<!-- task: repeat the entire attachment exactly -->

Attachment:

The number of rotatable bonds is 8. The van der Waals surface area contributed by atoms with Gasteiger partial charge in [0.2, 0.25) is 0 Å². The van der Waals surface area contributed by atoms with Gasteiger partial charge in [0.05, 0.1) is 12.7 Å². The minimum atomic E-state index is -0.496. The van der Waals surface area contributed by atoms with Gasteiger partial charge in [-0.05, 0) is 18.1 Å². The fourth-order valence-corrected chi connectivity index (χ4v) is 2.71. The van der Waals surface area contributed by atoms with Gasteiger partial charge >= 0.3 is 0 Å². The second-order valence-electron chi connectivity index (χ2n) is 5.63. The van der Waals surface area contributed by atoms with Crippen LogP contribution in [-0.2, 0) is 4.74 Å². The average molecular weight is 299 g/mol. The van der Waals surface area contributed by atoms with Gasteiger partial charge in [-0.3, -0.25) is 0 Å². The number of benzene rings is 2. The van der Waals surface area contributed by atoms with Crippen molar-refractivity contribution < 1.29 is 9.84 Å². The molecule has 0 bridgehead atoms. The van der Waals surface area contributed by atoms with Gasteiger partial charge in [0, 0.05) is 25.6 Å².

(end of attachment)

The number of rotatable bonds is 8. The van der Waals surface area contributed by atoms with Gasteiger partial charge in [0.2, 0.25) is 0 Å². The van der Waals surface area contributed by atoms with Gasteiger partial charge in [0.05, 0.1) is 12.7 Å². The minimum atomic E-state index is -0.496. The van der Waals surface area contributed by atoms with Gasteiger partial charge in [-0.05, 0) is 18.1 Å². The fourth-order valence-corrected chi connectivity index (χ4v) is 2.71. The van der Waals surface area contributed by atoms with Gasteiger partial charge >= 0.3 is 0 Å². The second-order valence-electron chi connectivity index (χ2n) is 5.63. The van der Waals surface area contributed by atoms with Crippen LogP contribution in [-0.2, 0) is 4.74 Å². The average molecular weight is 299 g/mol. The van der Waals surface area contributed by atoms with Gasteiger partial charge in [-0.3, -0.25) is 0 Å². The number of benzene rings is 2. The van der Waals surface area contributed by atoms with Crippen molar-refractivity contribution < 1.29 is 9.84 Å². The molecule has 0 bridgehead atoms. The van der Waals surface area contributed by atoms with Gasteiger partial charge in [0, 0.05) is 25.6 Å².